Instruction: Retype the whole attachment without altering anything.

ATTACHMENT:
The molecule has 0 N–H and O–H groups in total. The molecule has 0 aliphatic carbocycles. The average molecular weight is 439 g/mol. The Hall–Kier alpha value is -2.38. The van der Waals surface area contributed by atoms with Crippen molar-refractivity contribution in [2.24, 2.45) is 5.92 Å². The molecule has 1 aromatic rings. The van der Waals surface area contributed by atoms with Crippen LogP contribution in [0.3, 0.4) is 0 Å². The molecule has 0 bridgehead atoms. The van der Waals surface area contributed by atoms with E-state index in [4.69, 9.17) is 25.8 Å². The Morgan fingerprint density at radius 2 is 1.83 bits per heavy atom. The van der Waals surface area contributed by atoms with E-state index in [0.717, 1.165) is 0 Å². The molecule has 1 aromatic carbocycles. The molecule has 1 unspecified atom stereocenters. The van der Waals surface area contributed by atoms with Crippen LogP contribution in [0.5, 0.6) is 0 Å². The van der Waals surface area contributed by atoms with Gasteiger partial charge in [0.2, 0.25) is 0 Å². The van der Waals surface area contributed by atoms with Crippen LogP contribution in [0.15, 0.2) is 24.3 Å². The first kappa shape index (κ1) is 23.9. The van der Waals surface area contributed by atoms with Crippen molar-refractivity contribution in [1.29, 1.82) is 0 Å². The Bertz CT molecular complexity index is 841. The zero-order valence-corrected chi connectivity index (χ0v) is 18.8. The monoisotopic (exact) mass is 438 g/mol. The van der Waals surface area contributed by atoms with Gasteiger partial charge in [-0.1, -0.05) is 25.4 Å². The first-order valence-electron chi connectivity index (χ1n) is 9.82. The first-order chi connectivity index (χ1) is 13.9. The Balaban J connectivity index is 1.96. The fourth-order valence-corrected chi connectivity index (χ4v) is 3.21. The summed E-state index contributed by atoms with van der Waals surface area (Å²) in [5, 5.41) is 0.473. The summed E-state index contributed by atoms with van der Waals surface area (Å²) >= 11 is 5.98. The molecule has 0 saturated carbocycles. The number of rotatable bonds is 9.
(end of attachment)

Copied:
The molecule has 0 N–H and O–H groups in total. The molecule has 0 aliphatic carbocycles. The average molecular weight is 439 g/mol. The Hall–Kier alpha value is -2.38. The van der Waals surface area contributed by atoms with Crippen molar-refractivity contribution in [2.24, 2.45) is 5.92 Å². The molecule has 1 aromatic rings. The van der Waals surface area contributed by atoms with Crippen LogP contribution in [0.3, 0.4) is 0 Å². The molecule has 0 bridgehead atoms. The van der Waals surface area contributed by atoms with E-state index in [4.69, 9.17) is 25.8 Å². The Morgan fingerprint density at radius 2 is 1.83 bits per heavy atom. The van der Waals surface area contributed by atoms with E-state index in [0.717, 1.165) is 0 Å². The molecule has 1 aromatic carbocycles. The molecule has 1 unspecified atom stereocenters. The van der Waals surface area contributed by atoms with Crippen LogP contribution in [0.5, 0.6) is 0 Å². The van der Waals surface area contributed by atoms with Gasteiger partial charge in [0.2, 0.25) is 0 Å². The van der Waals surface area contributed by atoms with Crippen LogP contribution in [0.15, 0.2) is 24.3 Å². The first kappa shape index (κ1) is 23.9. The van der Waals surface area contributed by atoms with Crippen molar-refractivity contribution in [1.29, 1.82) is 0 Å². The Bertz CT molecular complexity index is 841. The zero-order valence-corrected chi connectivity index (χ0v) is 18.8. The monoisotopic (exact) mass is 438 g/mol. The van der Waals surface area contributed by atoms with Gasteiger partial charge in [-0.1, -0.05) is 25.4 Å². The first-order valence-electron chi connectivity index (χ1n) is 9.82. The first-order chi connectivity index (χ1) is 13.9. The Balaban J connectivity index is 1.96. The fourth-order valence-corrected chi connectivity index (χ4v) is 3.21. The summed E-state index contributed by atoms with van der Waals surface area (Å²) in [5, 5.41) is 0.473. The summed E-state index contributed by atoms with van der Waals surface area (Å²) >= 11 is 5.98. The molecule has 0 saturated carbocycles. The number of rotatable bonds is 9.